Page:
Oh, Connecticut in autumn is ridiculously beautiful. If you get the chance, come be a “leaf peeper” in New England, the locals love it when you drive very slow on major roadways and suddenly pull on to the shoulder without signaling and throw your doors open to take pictures of the leaves! Yes, that’s all sarcasm there. Except for the first sentence, CT is rad in autumn.
Seriously though- I just spent ten years living in California and basically experienced 1.5 seasons every year; ten-and-a-half months of spring followed by a week of heat and then three weeks of rain. It’s great for running and general outdoors awesomeness, but c’mon- you know you love the splashes of mustard yellow, fiery vermilion and psychedelic salmon in the trees. That’s why people run The Bear 100, to see the aspens, right?
So what can I say about this race? First, it’s got a low key, old school vibe. It’s on some really technical trails covered in fallen leaves. It’s also got some very runnable single track and wide jeep roads. Throw in a few thousand feet of climbing (I came up with 3,176 feet per Strava) and you’ve got yourself a nice “fall classic” here in the Connecticut woods. Add the Connecticut area USATF Trail Ultra Championship to that list and the front of the field is fast, fast, fast!
So the race starts and finishes at an elementary school and after receiving some basic instructions from the RD, Mr. Bimble himself, we’re off for a quick lap around the perimeter of the soccer field. This is a pretty good idea that spreads out the runners before the road crossing and then funneling us on to a single track through the woods. Temps were perfect, in the low-to-mid 40s, gentle wind, partly sunny.
I locked into a conga line at around 8-to-9 minute pace with the front of the mid-packers, sort of where I always want to be (and where I always sort of end up anyway). I wanted to follow two basic rules; for the first half of the race- don’t be an idiot. For the second half- don’t be a wimp.
I talked to a couple guys before the race and they were like, “you know this race is a bit long, maybe almost 2 miles long…” I thought, “okay, no worries, I’ll just add 20 minutes to my goal time” and figured I’d just be a little more patient on going for it for like an extra mile. Yep, wait until mile 16-ish to start trying anything dumb.
Pretty uneventful through the early miles, there was an aid station about 3 miles in that I opted to skip, I had only taken maybe one sip of my water. I knew the next one was about 7 miles away and thought that I’d be fine for the next hour. I had a few gels on me and planned to re-stock myself at the aid station and just fill up on water and go.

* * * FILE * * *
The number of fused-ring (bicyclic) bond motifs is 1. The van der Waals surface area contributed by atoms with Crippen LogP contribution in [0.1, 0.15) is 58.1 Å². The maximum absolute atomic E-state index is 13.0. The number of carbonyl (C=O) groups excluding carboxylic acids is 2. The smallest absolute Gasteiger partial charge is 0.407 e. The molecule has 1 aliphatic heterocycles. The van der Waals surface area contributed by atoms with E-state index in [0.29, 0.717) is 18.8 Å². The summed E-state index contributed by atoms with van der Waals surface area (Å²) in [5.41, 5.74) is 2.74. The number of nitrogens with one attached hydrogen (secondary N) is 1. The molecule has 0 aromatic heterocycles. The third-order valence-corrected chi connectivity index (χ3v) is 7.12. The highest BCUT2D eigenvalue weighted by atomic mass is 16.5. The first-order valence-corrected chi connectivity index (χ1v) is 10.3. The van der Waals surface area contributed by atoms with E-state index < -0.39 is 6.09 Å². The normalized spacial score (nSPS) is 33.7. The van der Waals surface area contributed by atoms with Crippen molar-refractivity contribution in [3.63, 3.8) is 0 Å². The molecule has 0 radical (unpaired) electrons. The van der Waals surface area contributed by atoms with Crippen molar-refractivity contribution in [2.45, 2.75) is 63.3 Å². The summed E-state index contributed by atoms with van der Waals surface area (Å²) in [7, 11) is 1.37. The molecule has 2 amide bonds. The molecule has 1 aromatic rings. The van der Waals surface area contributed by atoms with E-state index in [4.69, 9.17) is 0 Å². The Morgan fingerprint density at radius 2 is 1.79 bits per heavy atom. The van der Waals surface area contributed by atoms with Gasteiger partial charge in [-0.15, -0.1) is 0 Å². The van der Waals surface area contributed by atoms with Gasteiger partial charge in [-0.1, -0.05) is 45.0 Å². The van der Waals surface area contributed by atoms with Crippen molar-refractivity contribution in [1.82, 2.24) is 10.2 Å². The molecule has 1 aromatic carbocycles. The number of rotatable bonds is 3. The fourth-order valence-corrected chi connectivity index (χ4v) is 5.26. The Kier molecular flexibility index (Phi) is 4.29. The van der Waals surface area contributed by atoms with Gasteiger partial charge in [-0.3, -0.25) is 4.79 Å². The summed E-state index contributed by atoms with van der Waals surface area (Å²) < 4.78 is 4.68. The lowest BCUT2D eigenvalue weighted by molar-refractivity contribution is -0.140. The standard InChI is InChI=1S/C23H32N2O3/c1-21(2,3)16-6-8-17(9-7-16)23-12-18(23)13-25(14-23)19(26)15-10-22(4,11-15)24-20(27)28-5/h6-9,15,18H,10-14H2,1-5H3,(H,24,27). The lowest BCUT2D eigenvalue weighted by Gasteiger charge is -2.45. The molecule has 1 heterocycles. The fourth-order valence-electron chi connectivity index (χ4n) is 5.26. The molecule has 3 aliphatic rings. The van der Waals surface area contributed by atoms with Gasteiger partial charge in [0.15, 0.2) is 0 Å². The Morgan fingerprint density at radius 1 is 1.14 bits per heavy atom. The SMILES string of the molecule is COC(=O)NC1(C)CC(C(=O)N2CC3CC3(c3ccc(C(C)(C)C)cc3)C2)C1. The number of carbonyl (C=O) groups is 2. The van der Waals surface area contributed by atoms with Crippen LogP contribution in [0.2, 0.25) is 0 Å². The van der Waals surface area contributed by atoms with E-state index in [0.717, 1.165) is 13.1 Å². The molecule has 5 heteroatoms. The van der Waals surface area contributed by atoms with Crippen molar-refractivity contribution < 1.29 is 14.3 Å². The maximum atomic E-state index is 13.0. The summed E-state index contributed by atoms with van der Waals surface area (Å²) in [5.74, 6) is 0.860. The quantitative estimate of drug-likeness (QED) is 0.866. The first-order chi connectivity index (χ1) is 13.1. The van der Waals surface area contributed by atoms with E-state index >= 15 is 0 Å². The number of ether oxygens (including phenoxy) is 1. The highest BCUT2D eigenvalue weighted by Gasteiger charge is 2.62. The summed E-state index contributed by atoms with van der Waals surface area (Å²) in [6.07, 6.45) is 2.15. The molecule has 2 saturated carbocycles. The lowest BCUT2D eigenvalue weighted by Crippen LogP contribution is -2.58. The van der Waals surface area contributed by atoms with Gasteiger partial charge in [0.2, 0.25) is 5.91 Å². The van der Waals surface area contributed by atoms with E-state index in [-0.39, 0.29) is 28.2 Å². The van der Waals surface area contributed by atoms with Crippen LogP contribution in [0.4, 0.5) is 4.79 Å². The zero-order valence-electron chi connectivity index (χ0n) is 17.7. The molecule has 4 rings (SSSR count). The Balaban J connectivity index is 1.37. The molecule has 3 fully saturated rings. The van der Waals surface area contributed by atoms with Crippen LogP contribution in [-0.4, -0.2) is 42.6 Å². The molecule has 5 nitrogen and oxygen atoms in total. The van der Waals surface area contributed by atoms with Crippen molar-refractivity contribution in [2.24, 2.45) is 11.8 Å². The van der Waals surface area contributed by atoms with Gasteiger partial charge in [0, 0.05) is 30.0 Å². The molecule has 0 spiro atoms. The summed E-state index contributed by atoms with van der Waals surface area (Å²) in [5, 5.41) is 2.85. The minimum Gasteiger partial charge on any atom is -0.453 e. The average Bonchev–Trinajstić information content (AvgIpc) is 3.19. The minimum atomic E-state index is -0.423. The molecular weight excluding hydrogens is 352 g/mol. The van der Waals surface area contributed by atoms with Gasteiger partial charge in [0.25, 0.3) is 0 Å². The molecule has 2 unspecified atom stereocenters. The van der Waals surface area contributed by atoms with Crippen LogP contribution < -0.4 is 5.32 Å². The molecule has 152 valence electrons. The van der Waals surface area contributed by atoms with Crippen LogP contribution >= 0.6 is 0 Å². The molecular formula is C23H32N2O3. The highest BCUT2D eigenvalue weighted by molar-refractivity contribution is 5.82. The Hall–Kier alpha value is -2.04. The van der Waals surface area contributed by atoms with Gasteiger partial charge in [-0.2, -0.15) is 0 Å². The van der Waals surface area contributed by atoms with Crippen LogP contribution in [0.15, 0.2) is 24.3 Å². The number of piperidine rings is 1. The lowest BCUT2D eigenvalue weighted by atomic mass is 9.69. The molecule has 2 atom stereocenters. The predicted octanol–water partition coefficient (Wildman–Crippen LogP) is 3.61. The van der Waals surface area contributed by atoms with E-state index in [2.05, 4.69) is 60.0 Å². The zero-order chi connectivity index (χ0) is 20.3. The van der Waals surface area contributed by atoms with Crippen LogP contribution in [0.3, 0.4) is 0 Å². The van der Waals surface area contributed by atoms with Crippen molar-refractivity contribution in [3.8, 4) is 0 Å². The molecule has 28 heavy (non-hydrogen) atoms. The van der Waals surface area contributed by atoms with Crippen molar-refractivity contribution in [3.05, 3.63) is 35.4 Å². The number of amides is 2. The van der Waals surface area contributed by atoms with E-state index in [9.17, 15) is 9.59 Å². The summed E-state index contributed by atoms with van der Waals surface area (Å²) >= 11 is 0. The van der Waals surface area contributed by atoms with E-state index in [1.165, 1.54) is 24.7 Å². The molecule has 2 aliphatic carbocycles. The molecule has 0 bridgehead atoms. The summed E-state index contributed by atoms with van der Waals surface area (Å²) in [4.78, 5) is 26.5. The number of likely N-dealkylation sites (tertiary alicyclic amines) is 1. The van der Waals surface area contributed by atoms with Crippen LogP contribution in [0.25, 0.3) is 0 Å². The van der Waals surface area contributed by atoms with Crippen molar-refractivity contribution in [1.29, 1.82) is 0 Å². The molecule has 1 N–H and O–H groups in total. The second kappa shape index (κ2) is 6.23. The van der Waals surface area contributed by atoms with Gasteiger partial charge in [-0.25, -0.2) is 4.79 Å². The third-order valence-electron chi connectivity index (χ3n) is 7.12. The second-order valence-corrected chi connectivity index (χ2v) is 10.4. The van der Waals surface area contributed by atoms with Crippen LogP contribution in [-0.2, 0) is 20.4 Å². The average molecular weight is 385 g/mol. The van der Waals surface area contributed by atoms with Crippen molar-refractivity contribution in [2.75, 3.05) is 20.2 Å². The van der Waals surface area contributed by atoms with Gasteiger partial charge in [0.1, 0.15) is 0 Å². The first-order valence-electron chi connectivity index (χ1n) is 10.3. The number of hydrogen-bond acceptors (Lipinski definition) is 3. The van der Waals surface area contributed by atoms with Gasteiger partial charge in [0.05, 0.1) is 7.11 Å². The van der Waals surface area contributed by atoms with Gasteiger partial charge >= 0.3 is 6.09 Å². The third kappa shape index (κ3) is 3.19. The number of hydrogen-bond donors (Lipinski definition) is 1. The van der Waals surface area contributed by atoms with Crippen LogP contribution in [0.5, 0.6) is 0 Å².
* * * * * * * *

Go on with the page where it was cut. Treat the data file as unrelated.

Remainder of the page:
About a mile before the next aid station I’d take my first wrong turn, we had to basically traverse this “rock” then wrap back around it and sort of snake our way down through this crack- it’s kind of hard to explain. All I know is that when I came to the bottom of it I went straight for about 30 seconds before my spidey senses started tingling big time- not only was I off course, I wasn’t even on a trail. I was just kind of meandering through the woods. There were a lot of times where you could easily lose the trail because a) it was completely covered by leaves and b) the flagging was orange, as was the majority of the leaves. Orange flags in an orange forest, go figure.
That being said this was a hard course to mark and was marked very well. After I got myself righted there was a nice little stretch of single-track, then a section of rock-hopping, a little more single-track, more rocks, then a road crossing then the aid station.
“Hi!” I exclaimed. “How we doing?” The aid station folks were really nice, offering cookies, PB&Js, Coke… but… no gels. “Hey, where are the gels?”
“Oh, we don’t have any…” I literally thought they were joking, and waited for the punchline. “Oh, you guys are serious…”
“Yep, sorry… I might have some in the car…”
“No, that’s okay, I’ll just… figure something else out… Umm…” My mind went frantic for a second as I scanned the table.
No gels? In an ultra? Where am I? Is this for real? Okay, settle down, think. THINK.
Coke. Lots of Coke. I filled my handheld with half Coke and half water. I slammed three small cups of Coke in quick succession, knowing that four ounces of Coke was about 50 calories. I took the knife that was in the jar of jelly, grabbed a chocolate chip cookie, slathered that in grape jelly and said thank you and was out.
Okay, I had one gel on me after taking one about 45 minutes in, I’ll do Coke until the next aid station in 6 miles, grab like 3-4 gels and stick to my original plan. They gotta have gels at the next aid, no big deal.
Luckily the biggest climb of the race was right here staring me in the face to get my head back into the game. This was a massive grunt up the “bluff” to the most stunning views of the valley underneath. I stopped a few times on the cliff side just to take the view in, and it was pretty awesome.
So I locked into a nice even pace here with an accomplished trail runner named Debbie from the Shenipsit Striders, we would spend the next 5-6 miles chatting away, which was great because this section was really technical- mostly leaf-covered rocks until a jeep road that led to a bridge over a creek crossing and then back on to mellow single track. I let her lead since she had run this race a bunch and she just hammered the downs like a billy goat, basically showing me where to put my feet. Thanks Debbie!